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Moments in Surgical History
December 2001

Valentine Mott and the Beginnings of Vascular Surgery

Arch Surg. 2001;136(12):1441. doi:10.1001/archsurg.136.12.1441

VALENTINE MOTT (1785-1865) was among the most prominent of American surgeons during the first half of the 19th century. He initially apprenticed with his cousin, Valentine Seaman (1770-1817), but later obtained a medical degree at New York City's Columbia College (1806). Seeking further medical training in Europe, Mott departed for London in the early spring of 1807 and registered as a pupil at Guy's Hospital where he worked for 6 months with Astley Cooper (1768-1820). Following this he studied with other renowned London surgeons, including John Abernethy (1764-1831) at St Bartholomew's Hospital, William Blizard (1743-1835) at London Hospital, Henry Cline (1750-1827) at St Thomas', and Everard Home (1756-1832) at St George's Hospital. In 1808, Mott moved to Edinburgh, Scotland, where he worked with John Thomson (1765-1846), who held the chair of military surgery at the university, and John Bell (1763-1830), who was in the private practice of surgery.

A photograph of Valentine Mott (circa early 1860s) (author's collection).

A photograph of Valentine Mott (circa early 1860s) (author's collection).

Having received a great deal of technical expertise, Mott returned to New York City in 1809. Within 2 years, he was appointed professor of surgery at his alma mater, which soon merged with the College of Physicians of Surgeons of the University of New York. Mott remained at this new institution until 1826 when he helped found the Rutgers Medical College in New York City. He was chair of operative surgery until 1834 when he resigned owing to poor health. In early 1835, Mott left for an extended stay in Europe that lasted 7 years. During his travels, Mott was received by the most famous of European surgeons, describing his experiences in his book, Travels to Europe and the East (1842). Returning home, Mott became chair of surgery at the recently established University Medical College where he remained for 10 years. In 1850, ill health again forced him to retire, and he once more set out for Europe. After a year-long sojourn, a refreshed Mott reaccepted his old position at the University Medical College. Three years later and still in good health, he decided to permanently retire and spend his final years in humanitarian pursuits.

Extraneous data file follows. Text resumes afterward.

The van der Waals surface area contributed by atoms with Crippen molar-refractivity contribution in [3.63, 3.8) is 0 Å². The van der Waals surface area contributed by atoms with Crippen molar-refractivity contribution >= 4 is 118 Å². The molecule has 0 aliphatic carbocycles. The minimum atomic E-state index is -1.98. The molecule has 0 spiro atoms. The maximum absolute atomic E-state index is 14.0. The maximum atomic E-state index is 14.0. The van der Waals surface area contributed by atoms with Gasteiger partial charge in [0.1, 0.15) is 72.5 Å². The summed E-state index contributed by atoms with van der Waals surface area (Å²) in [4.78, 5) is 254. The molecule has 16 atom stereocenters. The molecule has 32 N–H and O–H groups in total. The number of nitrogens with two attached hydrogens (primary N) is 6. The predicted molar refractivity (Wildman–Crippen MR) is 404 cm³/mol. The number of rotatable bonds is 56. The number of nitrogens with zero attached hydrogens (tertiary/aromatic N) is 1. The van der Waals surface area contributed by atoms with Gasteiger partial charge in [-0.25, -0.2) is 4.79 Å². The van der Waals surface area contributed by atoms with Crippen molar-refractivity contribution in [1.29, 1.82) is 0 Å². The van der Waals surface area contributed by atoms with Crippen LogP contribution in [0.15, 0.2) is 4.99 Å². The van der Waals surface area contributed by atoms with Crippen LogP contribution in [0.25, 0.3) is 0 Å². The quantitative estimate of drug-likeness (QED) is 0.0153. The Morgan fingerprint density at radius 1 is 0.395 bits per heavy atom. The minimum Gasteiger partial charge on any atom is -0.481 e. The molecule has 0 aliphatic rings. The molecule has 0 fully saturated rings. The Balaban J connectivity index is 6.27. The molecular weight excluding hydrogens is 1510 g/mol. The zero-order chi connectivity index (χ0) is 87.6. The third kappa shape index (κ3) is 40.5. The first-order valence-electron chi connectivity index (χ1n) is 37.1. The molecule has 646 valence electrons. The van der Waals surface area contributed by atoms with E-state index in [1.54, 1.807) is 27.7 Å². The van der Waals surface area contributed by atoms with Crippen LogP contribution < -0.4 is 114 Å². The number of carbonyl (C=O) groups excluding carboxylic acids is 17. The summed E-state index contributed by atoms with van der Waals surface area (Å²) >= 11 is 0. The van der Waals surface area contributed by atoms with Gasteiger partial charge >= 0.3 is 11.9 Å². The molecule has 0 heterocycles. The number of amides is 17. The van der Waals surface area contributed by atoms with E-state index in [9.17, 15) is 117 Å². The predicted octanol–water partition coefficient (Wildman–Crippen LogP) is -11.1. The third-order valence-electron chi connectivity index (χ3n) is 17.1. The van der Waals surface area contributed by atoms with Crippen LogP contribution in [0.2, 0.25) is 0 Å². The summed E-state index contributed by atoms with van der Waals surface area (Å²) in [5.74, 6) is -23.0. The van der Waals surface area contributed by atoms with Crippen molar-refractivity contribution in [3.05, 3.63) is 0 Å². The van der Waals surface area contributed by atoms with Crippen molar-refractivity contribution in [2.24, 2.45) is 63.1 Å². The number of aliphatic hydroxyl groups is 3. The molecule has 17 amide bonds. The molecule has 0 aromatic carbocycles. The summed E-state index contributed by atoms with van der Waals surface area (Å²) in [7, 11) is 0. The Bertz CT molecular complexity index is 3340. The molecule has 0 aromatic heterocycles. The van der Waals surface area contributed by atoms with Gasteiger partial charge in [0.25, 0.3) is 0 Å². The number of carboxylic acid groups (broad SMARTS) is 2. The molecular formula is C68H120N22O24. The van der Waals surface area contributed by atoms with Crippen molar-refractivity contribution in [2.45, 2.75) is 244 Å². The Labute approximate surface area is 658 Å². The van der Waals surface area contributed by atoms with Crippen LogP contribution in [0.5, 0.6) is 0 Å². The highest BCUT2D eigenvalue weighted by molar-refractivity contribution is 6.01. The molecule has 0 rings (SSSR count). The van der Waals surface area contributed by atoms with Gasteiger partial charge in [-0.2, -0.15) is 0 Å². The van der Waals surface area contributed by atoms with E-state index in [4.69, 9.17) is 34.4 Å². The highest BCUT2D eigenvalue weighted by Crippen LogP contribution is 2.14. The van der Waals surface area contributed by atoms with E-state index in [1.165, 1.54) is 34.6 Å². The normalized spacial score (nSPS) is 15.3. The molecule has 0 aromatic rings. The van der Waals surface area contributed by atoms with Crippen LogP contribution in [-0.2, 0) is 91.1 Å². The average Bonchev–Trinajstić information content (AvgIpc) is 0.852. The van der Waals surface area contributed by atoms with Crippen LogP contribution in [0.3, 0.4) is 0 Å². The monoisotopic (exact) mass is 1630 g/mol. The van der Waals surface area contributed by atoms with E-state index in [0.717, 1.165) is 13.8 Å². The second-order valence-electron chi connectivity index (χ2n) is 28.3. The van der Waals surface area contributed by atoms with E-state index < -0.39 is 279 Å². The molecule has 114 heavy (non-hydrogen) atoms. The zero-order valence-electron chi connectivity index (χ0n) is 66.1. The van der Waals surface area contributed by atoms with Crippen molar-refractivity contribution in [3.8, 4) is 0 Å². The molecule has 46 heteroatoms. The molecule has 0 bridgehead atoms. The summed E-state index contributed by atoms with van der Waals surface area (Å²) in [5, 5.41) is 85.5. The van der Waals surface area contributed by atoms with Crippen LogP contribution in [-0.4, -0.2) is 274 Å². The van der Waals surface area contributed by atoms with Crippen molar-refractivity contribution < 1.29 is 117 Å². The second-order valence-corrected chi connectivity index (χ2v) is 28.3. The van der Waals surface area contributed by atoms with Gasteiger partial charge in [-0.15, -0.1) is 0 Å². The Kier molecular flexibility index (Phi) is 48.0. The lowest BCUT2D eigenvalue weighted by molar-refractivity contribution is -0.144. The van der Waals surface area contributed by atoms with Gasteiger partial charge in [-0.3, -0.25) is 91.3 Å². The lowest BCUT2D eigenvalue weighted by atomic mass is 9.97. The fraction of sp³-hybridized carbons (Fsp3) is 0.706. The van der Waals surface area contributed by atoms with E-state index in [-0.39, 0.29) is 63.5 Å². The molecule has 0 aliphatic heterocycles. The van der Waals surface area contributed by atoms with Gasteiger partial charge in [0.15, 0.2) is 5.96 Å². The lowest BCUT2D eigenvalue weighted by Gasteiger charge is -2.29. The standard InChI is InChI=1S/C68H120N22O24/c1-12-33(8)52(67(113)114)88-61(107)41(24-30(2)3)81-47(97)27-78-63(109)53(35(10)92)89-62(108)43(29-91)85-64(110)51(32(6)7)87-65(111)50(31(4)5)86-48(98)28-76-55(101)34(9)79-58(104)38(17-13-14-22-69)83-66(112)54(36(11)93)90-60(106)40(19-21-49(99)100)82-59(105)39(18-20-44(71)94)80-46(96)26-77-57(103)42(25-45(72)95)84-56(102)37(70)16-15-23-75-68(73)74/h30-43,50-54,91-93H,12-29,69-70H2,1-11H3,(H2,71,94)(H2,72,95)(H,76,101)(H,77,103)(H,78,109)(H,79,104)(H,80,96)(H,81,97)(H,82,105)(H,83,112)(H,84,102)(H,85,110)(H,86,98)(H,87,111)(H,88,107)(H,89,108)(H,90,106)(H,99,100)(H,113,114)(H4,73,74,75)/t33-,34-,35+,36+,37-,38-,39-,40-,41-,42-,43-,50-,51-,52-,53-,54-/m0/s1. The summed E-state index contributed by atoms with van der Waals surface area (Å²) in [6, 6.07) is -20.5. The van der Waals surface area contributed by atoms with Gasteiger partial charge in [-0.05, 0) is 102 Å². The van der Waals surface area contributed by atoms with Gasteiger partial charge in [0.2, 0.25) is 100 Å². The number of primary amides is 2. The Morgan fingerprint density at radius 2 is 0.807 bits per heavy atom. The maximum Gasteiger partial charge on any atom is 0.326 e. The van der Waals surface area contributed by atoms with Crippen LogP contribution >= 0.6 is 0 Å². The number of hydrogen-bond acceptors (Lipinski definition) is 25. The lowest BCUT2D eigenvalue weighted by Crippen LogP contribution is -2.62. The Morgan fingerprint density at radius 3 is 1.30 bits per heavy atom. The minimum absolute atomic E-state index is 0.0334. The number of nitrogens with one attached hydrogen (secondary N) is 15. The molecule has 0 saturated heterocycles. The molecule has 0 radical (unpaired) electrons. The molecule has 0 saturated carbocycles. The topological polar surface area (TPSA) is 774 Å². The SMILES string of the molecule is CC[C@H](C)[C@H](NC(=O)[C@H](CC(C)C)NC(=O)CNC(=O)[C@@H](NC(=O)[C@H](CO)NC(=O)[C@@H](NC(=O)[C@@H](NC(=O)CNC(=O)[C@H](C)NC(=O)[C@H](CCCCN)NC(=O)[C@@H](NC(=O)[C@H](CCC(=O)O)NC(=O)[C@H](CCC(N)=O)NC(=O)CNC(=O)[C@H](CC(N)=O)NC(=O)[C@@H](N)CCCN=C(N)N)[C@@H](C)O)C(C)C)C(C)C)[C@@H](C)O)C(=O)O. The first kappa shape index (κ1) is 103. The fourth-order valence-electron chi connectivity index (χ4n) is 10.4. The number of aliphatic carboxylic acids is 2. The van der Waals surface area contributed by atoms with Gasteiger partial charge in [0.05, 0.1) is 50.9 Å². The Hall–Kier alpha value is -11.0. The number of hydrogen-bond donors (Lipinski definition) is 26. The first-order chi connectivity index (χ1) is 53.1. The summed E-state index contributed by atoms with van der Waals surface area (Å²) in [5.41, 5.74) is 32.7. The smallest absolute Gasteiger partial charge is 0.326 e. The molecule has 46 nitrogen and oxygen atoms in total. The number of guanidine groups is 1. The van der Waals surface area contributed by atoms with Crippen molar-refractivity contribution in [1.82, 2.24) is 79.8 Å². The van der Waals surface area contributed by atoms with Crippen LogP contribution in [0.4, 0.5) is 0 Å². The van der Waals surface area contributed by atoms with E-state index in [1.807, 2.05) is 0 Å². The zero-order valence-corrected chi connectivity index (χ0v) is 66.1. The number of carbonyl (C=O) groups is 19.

Mott never wrote any major surgical treatise. His only contribution in the form of a textbook was to supervise the translation from French of Alfred Velpeau's (1795-1867) 3-volume New Elements of Operative Surgery (1847). Mott had a repugnance toward medical writing and felt the time necessary to put pen to paper could be better spent in other professional activities. Throughout his career, Mott reported fewer than 30 surgical cases, but it was these technical triumphs that brought about his being regarded as the "father of American vascular surgery."

An extremely busy surgeon, Mott's lifetime vascular operative record was simply astounding. Among many technical triumphs, he performed the world's first reported attempt to ligate the innominate artery for aneurysm (1818), an early case of common carotid artery ligation prior to resection of the mandible (1822), the first successful ligation of the common iliac artery in the United States (1827), the first reported use of Pierre Brasdor's (1721-1797) technique of treatment of aneurysm by ligation of the artery immediately distal to the lesion (1829), a case of external iliac ligation (1831), the first attempt in America to ligate the subclavian artery within the scaleni muscles (1833), and the second successful reported ligation of the internal iliac artery in the United States (1837). Overall, he is believed to have ligated the femoral artery 57 times, the external carotid 51 times, the popliteal 10 times, the subclavian artery 8 times, the external iliac 6 times, the internal iliac artery twice, the common carotid artery twice, the common iliac once, and the innominate artery once. This is most remarkable when it is realized that Mott operated in a preanesthetic and preantiseptic era and without the benefit of blood transfusions. As Astley Cooper said of his pupil, "He has performed more of the great operations than any man living."